By Andy Staples
May 06, 2010

CHARLOTTESVILLE, Va. -- As candles held by several thousand of his students flickered Wednesday evening, University of Virginia president JohnCasteen's voice quivered.

"We know very little at this point," Casteen said, "about Yeardley's dying."

Yeardley is Yeardley Love, the beloved Virginia senior lacrosse player whose murder last weekend set an entire university on its heels. In a jail cell a few miles away sat George Huguely, the Virginia senior lacrosse player accused of Love's murder. The two Maryland natives -- Love from suburban Baltimore and Huguely from suburban Washington -- had been a couple. Then they weren't anymore. Then Love was found dead in a pool of blood on her pillow early Sunday morning.

Huguely's attorney insists Love's death was an accident. Prosecutors disagree. They're charging Huguely with first-degree murder. According to documents obtained Wednesday by the Charlottesville Daily Progress, police have retrieved the laptop Huguely told them he had taken from Love's room along with a red-stained Virginia shirt and a letter to Love. A preliminary autopsy report could come back as early as Thursday. Police have spent this week interviewing those who knew the victim and the accused, looking for evidence of intent on Huguely's part. Such evidence could be the difference between manslaughter and murder.

So far, no examples of previous domestic incidents have made their way into the public sphere. Rumors have flown across the campus that Thomas Jefferson founded, but none of them have been verified publicly. Still, Casteen's remarks at Wednesday's candlelight vigil and statements made by Casteen and other university officials during a Wednesday news conference suggest someone saw something -- some sort of warning sign -- and did nothing.

Dean of students Allen Groves and athletic director Craig Littlepage have heard the whispers about Huguely's temper since his arrest, but each said Wednesday that no one came forward before Love's death to suggest anything unusual. "None of that came to my attention," Groves said. "Not to the office of the Dean of Students."

At the vigil, Casteen implored students to speak up if they suspect domestic abuse. Maybe that wouldn't have saved Love's life, but maybe it would have. "Don't hear a scream," Casteen told the students. "Don't watch abuse. Don't hear stories of abuse and stay quiet."

That, of course, is easy to say now. It's not so easy to do for college students subject to myriad social pressures. Casteen, Groves, Littlepage and the rest of the administrators at Virginia must work to change a culture that makes it all too easy to remain silent.

Casteen and company also must change their own culture. Someone in a position of authority at Virginia should have known about Huguely's November 2008 arrest in Lexington, Va., on charges of intoxication, public swearing and resisting arrest before they read about it in The Washington Post this week. Littlepage said that not even men's lacrosse coach Dom Starsia knew of the incident. That's fairly disturbing, considering Lexington police officer R.L. Moss used a Taser on Huguely, who, Moss told the Post, threatened to "kill all of y'all." Moss also said Huguely didn't remember being tased.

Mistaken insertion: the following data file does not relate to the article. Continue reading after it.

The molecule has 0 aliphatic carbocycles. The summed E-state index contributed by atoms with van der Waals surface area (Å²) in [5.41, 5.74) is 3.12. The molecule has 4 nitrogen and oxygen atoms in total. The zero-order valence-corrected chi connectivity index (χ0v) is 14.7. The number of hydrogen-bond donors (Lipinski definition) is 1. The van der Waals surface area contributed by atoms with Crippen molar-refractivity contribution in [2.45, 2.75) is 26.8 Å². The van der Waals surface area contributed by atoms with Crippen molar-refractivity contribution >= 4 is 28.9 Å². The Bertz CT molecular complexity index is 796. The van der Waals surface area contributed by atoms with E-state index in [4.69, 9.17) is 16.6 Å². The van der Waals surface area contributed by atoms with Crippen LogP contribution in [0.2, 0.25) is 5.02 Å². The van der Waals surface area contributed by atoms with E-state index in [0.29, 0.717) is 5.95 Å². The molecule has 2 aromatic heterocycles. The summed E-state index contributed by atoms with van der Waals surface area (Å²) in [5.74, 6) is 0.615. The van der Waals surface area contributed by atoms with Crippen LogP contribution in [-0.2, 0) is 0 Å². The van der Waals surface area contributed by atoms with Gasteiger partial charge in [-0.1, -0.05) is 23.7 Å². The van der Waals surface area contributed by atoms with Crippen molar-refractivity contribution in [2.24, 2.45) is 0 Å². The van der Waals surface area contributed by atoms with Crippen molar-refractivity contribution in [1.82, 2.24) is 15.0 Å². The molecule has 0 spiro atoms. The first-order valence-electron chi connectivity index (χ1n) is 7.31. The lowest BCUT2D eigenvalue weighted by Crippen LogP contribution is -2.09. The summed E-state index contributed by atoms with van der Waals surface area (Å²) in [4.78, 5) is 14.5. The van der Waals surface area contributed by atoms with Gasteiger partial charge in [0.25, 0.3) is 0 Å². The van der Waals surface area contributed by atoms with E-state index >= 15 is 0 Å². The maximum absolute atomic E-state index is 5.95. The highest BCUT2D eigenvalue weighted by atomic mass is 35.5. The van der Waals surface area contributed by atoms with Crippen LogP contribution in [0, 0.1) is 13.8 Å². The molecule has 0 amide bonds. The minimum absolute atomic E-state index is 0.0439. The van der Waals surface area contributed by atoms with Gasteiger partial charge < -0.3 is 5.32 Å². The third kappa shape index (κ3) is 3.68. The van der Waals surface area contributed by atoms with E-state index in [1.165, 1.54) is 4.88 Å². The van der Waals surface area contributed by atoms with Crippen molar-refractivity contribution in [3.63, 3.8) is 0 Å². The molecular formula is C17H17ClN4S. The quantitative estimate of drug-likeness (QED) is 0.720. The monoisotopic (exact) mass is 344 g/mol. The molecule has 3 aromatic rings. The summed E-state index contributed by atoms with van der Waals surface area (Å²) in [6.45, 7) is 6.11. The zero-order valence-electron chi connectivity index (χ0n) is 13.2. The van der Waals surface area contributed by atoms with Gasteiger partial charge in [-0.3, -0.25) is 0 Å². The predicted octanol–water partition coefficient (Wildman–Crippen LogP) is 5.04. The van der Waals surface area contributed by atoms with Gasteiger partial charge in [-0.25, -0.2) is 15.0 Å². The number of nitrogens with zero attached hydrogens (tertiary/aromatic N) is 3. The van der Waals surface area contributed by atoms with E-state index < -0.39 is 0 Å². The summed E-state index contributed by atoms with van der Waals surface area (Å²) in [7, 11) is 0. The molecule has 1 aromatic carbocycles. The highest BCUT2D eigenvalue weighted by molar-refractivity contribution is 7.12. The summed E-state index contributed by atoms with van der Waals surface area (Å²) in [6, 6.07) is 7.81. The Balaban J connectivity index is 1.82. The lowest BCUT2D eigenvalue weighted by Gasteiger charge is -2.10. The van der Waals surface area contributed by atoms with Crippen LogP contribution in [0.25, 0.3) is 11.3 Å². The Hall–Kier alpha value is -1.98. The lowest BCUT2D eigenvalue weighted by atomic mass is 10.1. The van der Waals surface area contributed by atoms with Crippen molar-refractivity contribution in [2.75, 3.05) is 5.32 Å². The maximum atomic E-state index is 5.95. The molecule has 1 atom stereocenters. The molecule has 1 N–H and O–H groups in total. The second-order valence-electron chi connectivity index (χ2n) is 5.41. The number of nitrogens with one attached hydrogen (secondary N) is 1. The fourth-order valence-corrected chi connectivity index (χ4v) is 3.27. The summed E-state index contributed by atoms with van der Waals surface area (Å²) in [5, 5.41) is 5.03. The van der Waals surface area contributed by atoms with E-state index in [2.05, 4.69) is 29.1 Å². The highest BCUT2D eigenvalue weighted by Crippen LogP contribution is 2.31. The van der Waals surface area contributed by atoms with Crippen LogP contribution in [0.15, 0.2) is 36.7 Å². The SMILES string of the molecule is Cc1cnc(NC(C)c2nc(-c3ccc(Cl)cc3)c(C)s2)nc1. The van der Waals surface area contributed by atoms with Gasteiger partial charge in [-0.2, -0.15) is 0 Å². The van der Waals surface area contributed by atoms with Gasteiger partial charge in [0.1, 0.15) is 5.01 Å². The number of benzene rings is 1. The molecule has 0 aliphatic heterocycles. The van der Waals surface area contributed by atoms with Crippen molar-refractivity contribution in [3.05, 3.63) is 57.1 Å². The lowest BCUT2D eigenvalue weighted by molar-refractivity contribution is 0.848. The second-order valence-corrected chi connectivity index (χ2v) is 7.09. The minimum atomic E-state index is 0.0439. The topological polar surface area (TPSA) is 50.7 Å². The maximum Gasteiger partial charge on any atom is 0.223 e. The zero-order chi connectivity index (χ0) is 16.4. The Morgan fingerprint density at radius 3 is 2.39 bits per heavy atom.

It came as news to Casteen this week that the state of Virginia keeps a database of people convicted of crimes in the state. He said the school would begin using that database to check backgrounds. That database that eluded Virginia officials until this week, by the way, can be found easily by searching "Virginia criminal records" on Google.

Casteen lamented that no law exists requiring municipalities to alert universities when a student is arrested. He also criticized Lexington officials, wondering aloud why they hadn't made a bigger deal out of the case if Huguely had indeed threatened to kill an officer.

Had someone at Virginia known about the 2008 offense, maybe Huguely could have received some help. Anyone who gets so drunk that they don't remember being hit with a Taser could benefit from some treatment.

Or maybe someone did know and was too afraid to speak. Either way, a potential red flag was missed. Now a young woman has been killed weeks short of her college graduation. Love's family will bury her Saturday in Maryland. At Virginia, they'll try to take away a lesson from a senseless killing. "My hope for Yeardley, and for you, is that her death inspires an anger, a sense of outrage," Casteen told the students.

The Virginia Gentlemen, the school's male a cappella choir, closed the vigil with a rendition of PinkFloyd's On the Turning Away. On a night when university officials wondered openly if anyone turned away from warning signs that, if reported, might have saved Love's life, the last few lines carried extra weight.

No more turning awayFrom the weak and the wearyNo more turning awayFrom the coldness insideJust a world that we all must shareIt's not enough just to stand and stareIs it only a dream that there'll beNo more turning away?

The Gentlemen turned and filed off the stage. Everyone else remained still for nearly a minute. The flames from their candles danced as that final question hung in the air.

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